“Look, I don’t know if I’m going to have a career after this, but fuck that.” John Boyega’s speech at the Black Lives Matter protest earlier this year was powerful, ferocious and irrevocably moving. A speech that should not threaten the stability of a career that is already established and successful – yet, for the 28-year-old British-Nigerian, the worry was inevitable.
As a Black actor in an industry that consistently shows its racism, it’s perhaps no surprise that the actor feels this concern linger over him – but that hasn’t stopped him from speaking out. In a recent interview with GQ, Boyega opened up about how Disney treated him when it came to the Star Wars franchise, imploring the conglomerate not to “bring out a black character, market them to be much more important in the franchise than they are and then have them pushed to the side.”
Although Boyega’s performance in Star Wars was largely critically acclaimed, when the trailer for The Force Awakens was released back in 2015, the actor found himself faced with trolls calling to boycott the franchise, purely because of his race. The backlash Boyega received for his role was instantly relentless – especially compared with his white co-stars. Disney themselves only made things harder.
The selection of trailers released for The Force Awakens seemed primed to position Boyega’s character Finn as the next Jedi, with equal stead for his character and Daisy Ridley’s Rey. Throughout the sequel trilogy, it became increasingly clear that there was no intention of giving him any significance of that sort – Finn, along with other characters played by people of colour, was quickly sidelined, often micro aggressively treated as a joke within the franchise. This visible promotion of Finn enticed a wider audience to the films, under the illusion that they would receive representation that is sorely lacking from sci-fi. Boyega is a phenomenal actor, and the failure to fulfil the potential he had in the role is frankly not good enough.
It is clear that his presence in the franchise was tokenistic; a means of increasing sales and ticking diversity of their checklist. It is completely performative, but does that come as a surprise? Over the last few years, there has been a call for more diverse casts in Hollywood, and rightfully so. Nevertheless, racial representation continues to fall short – placing Black actors in side character roles or not at all, Boyega’s Finn is unfortunately not an anomaly.
More recently, Boyega has been subject to a different controversy involving Jo Malone. Appointed as the brand’s first male global ambassador last year, he wrote, directed and starred in a short video ad for them. The brand replaced his campaign in China with a similar video with the same concepts that he created, substituting him with a local brand ambassador instead. This blatant disregard for Boyega’s work and effort is atrocious, causing the actor to step down from his position with the brand. It is an erasure of both his own ideas and his culture and history – the Chinese ad is completely identical, so the lack of credit for Boyega is astounding.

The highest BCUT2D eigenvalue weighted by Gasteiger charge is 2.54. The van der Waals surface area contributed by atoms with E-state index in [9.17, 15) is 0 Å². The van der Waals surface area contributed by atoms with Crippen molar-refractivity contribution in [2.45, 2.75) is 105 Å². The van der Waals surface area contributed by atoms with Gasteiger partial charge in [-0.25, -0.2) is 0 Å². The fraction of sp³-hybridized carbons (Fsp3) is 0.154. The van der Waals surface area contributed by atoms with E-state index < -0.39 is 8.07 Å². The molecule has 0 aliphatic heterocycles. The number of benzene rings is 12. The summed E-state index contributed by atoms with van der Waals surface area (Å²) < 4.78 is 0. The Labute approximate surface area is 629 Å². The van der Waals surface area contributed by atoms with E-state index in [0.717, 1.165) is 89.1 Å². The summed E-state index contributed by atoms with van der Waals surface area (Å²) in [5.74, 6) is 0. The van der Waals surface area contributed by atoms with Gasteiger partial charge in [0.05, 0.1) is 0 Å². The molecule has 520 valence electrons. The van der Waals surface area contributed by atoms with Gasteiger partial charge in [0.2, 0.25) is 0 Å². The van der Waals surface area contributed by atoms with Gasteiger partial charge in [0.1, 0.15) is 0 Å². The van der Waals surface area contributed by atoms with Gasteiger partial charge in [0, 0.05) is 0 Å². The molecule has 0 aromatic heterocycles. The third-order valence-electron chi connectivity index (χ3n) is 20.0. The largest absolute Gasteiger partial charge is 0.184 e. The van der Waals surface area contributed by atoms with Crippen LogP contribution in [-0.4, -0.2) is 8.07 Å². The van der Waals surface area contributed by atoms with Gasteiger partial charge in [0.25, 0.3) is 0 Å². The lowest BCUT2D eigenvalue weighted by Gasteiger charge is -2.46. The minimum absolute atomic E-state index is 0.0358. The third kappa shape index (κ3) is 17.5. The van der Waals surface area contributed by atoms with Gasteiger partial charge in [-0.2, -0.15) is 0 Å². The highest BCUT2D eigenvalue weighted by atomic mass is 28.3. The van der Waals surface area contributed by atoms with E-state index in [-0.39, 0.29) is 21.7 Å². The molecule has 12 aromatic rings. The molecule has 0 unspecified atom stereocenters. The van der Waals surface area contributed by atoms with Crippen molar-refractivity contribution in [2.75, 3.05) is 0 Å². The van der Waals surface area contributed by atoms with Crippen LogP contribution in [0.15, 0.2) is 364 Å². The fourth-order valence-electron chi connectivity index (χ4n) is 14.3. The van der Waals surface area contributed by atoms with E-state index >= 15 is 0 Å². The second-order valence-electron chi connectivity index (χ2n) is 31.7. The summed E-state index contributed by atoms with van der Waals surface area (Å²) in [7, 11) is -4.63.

It does, however, speak a lot to the consumption of Black art in its many forms. It is everywhere, as is its influence – yet it never receives the credit it deserves. You only need to take one look at music, and it is almost guaranteed that you will spot the echoes of Black culture and history defining what we listen to daily (often intensely white-washed, of course). Trends in makeup and fashion too stem from Black culture with no acknowledgement. Mainstream culture owes so much of itself to Black culture and there is a desperate need for appreciation of this, not just appropriation.
John Boyega has illuminated himself as an important voice in this battle, and one we need to lift up. Ultimately, Black creatives deserve better – the masses of talent need to be recognised and acknowledged, rather than ignored. There is systemic racism in the creative industry, and with actors like John Boyega risking their entire careers to speak up against it, we need to listen to their voices and support their work as best as we can.
Image Credit: Variety